Thursday, December 30, 2010

Books in 2010

The beginning of my virtual library.
Here's a sampling of the books I read this last year. It's not all of them; I have stacks of half-read books at home and at the office that I'll have to finish in 2011… or 2012. And, of course, I read for hours everyday studying for lessons and sermons and reading the news and such on the internet––none of that is really represented here.

One of the key differences in my reading this year was the release of Apple's iBooks on the iPhone in April. Now I have a library in my pocket at all times. Now I'm chipping away at my reading three or four extra times a day, even if it's only for five minutes a time. The iPhone is a bit small for comfortable reading, but the ease of use and convenience is unparalleled.

  • Directions for Christian Living by Derek Prime, 1986. This was a nice little book covering the basis of the Christian from doctrine to Bible study to evangelism. We used it for a home Bible study.
  • Winnie the Pooh by AA Milne, 1926, e-book. This was my first proper e-book (not counting stuff I've read on the internet over the years), Pooh was the free book included in Apple's iBooks. The children's classic was sweet and adorable, in a strong and sentimental kind of way. But when read to a child, I'm sure it would be just right.
  • Before I Go by Peter Kreeft, 2007. I was a little disappointed with this one, as Kreeft is one of my favorite philosophy teachers and the subject – parting notes from a father to his children – is particularly dear to me. But 90% of this book was forgettable or perhaps under-developed. Oh, well.
  • War by Sebastian Junger, 2010, e-book. Junger is a masterful writer but after reading a few "modern journalist in a modern war" kinda books, I wasn't expecting too much. But War, an account of a company of American paratroopers in Afghanistan, is written with wit and insight and a very honorable point of view – not condescending or ill-informed. This is how I wish all journalists approached their topics.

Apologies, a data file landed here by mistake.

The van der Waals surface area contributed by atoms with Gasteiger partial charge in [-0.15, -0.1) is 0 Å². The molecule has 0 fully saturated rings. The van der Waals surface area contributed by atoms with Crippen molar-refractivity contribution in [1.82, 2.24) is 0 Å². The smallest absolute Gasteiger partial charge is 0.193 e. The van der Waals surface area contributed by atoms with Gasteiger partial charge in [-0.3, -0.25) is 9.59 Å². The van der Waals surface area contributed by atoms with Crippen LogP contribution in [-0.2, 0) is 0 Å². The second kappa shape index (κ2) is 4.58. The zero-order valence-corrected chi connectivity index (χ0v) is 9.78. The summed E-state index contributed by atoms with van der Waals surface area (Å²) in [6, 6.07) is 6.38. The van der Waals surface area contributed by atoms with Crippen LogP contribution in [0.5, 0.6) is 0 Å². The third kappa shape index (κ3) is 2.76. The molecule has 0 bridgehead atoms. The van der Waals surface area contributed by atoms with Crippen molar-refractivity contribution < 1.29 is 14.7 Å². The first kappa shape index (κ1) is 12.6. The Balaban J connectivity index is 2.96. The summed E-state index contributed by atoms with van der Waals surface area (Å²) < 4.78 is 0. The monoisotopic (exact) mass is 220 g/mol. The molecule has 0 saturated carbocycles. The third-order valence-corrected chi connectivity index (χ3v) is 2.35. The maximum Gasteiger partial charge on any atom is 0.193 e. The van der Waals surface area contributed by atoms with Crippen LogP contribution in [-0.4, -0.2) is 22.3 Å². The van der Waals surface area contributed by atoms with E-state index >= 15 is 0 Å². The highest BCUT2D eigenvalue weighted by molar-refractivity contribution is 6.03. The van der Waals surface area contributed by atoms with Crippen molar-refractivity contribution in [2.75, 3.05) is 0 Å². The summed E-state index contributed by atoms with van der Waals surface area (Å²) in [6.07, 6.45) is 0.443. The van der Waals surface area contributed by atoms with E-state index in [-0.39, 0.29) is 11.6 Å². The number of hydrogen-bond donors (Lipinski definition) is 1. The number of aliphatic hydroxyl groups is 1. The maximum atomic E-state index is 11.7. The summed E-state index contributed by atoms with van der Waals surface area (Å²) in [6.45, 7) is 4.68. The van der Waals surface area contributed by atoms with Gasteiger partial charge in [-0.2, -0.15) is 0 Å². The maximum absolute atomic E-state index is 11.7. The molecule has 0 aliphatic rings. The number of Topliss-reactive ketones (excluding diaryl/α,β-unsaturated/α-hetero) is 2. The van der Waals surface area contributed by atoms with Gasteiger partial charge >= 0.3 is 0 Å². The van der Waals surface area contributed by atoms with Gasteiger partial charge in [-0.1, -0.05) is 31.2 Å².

• The Well-Behaved Child by John Rosemond, 2009. We used this book for a parenting class at church; I highly recommend it. It's the wisdom our grandparents just knew but modern psychology forgot.
  • Eugenics and Other Evils by GK Chesterton, 1917, e-book. Chesterton was the preeminent British Christian apologist of the early 20th century that CS Lewis read and respected. This volume, about liberal "experts" wanting to control the breeding habits of mankind, sounds like it could be talking about the abortion issue today, even though it was written 90 years ago.
  • Helmet for my Pillow by Robert Leckie, 1957. The first of two WW2 books upon which the HBO miniseries, "The Pacific," was based, Leckie's book is very well written and an interesting memoir. Leckie was at Guadalcanal, Cape Gloucester, and Peleliu.
  • With the Old Breed by EB Sledge, 1981. The second "Pacific" book; in my opinion, Sledge's book is one of the best WW2 memoirs ever written. Sledge was at Peleliu and Okinawa.
  • A Study in Scarlet by Sir Arthur Conan Doyle, 1887, e-book. This is the first Sherlock Holmes book, all of which I'm trying to read now in the order they were published. Being able to tap a word and get a dictionary definition is incredibly useful here.
  • A Christmas Carol by Charles Dickens, 1843, e-book. I read this Christmas ghost-story for the first time here after having seen several versions on film and TV. Something a little different in the printed version, Scrooge is almost immediately repentant in the book. His heart turns easily but he's still forced to suffer the visits of all three ghosts. In the film versions I've seen, it takes more prodding to finally get through to him.

No comments: